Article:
AFU provides. Slave contexts have access to only the per process
    MMIO space an AFU provides.

    For AFUs operating in dedicated process mode, the driver will
    only create a single character device per AFU called
    /dev/cxl/afu0.0d. This will have access to the entire MMIO space
    that the AFU provides (like master contexts in AFU directed).

    The types described below are defined in include/uapi/misc/cxl.h

    The following file operations are supported on both slave and
    master devices.


open
----

    Opens the device and allocates a file descriptor to be used with
    the rest of the API.

    A dedicated mode AFU only has one context and only allows the
    device to be opened once.

    An AFU directed mode AFU can have many contexts, the device can be
    opened once for each context that is available.

    When all available contexts are allocated the open call will fail
    and return -ENOSPC.

    Note: IRQs need to be allocated for each context, which may limit
          the number of contexts that can be created, and therefore
          how many times the device can be opened. The POWER8 CAPP
          supports 2040 IRQs and 3 are used by the kernel, so 2037 are
          left. If 1 IRQ is needed per context, then only 2037
          contexts can be allocated. If 4 IRQs are needed per context,
          then only 2037/4 = 509 contexts can be allocated.


ioctl
-----

    CXL_IOCTL_START_WORK:
        Starts the AFU context and associates it with the current
        process. Once this ioctl is successfully executed, all memory
        mapped into this process is accessible to this AFU context
        using the same effective addresses. No additional calls are
        required to map/unmap memory. The AFU memory context will be
        updated as userspace allocates and frees memory. This ioctl
        returns once the AFU context is started.

        Takes a pointer to a struct cxl_ioctl_start_work:

                struct cxl_ioctl_start_work {
                        __u64 flags;
                        __u64 work_element_descriptor;
                        __u64 amr;
                        __s16 num_interrupts;
                        __s16 reserved1;
                        __s32 reserved2;
                        __u64 reserved3;
                        __u64 reserved4;
                        __u64 reserved5;
                        __u64 reserved6;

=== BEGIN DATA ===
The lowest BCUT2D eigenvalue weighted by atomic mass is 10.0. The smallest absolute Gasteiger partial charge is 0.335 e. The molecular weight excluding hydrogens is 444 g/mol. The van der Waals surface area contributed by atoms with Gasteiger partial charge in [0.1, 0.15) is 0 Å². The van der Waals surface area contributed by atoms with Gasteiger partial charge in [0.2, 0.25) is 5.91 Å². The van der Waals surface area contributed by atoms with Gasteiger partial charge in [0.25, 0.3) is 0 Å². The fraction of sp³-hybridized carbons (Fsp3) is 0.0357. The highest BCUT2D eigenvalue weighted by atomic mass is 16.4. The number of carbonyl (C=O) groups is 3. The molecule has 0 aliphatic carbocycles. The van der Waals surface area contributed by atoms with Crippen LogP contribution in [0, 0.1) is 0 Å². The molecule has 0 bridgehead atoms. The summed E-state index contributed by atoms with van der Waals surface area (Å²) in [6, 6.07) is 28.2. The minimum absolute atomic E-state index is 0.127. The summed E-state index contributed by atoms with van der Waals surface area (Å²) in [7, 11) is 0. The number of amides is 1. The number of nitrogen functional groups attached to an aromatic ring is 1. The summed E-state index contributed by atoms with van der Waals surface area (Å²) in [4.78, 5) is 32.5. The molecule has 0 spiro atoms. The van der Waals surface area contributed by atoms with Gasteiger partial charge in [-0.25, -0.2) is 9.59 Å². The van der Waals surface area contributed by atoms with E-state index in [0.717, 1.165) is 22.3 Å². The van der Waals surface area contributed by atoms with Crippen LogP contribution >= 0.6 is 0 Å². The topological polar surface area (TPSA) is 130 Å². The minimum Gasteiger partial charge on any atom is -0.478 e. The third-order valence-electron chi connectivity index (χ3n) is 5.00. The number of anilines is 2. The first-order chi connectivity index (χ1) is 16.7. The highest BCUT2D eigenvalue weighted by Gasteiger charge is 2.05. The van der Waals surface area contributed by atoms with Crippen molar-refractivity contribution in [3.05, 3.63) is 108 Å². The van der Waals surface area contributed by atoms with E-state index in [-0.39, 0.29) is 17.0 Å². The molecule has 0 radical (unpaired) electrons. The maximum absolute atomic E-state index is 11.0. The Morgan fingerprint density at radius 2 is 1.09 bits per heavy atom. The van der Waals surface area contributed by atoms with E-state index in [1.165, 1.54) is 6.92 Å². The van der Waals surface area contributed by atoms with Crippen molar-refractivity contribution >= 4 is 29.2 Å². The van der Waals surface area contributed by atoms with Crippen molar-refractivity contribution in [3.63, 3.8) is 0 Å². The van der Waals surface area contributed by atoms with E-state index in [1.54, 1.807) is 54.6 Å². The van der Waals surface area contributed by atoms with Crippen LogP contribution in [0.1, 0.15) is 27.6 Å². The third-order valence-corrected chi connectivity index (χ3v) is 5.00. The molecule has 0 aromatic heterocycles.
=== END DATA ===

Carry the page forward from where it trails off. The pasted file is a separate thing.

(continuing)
};

            flags:
                Indicates which optional fields in the structure are
                valid.

            work_element_descriptor:
                The Work Element Descriptor (WED) is a 64-bit argument
                defined by the AFU. Typically this is an effective
                address pointing to an AFU specific structure
                describing what work to perform.

            amr:
                Authority Mask Register (AMR), same as the powerpc
                AMR. This field is only used by the kernel when the
                corresponding CXL_START_WORK_AMR value is specified in
                flags. If not specified the kernel will use a default
                value of 0.

            num_interrupts:
                Number of userspace interrupts to request. This field
                is only used by the kernel when the corresponding
                CXL_START_WORK_NUM_IRQS value is specified in flags.
                If not specified the minimum number required by the
                AFU will be allocated. The min and max number can be
                obtained from sysfs.

            reserved fields:
                For ABI padding and future extensions

    CXL_IOCTL_GET_PROCESS_ELEMENT:
        Get the current context id, also known as the process element.
        The value is returned from the kernel as a __u32.


mmap
----

    An AFU may have an MMIO space to facilitate communication with the
    AFU. If it does, the MMIO space can be accessed via mmap. The size
    and contents of this area are specific to the particular AFU. The
    size can be discovered via sysfs.

    In AFU directed mode, master contexts are allowed to map all of
    the MMIO space and slave contexts are allowed to only map the per
    process MMIO space associated with the context. In dedicated
    process mode the entire MMIO space can always be mapped.

    This mmap call must be done after the START_WORK ioctl.

    Care should be taken when accessing MMIO space. Only 32 and 64-bit
    accesses are supported by POWER8. Also, the AFU will be designed
    with a specific endianness, so all MMIO accesses should consider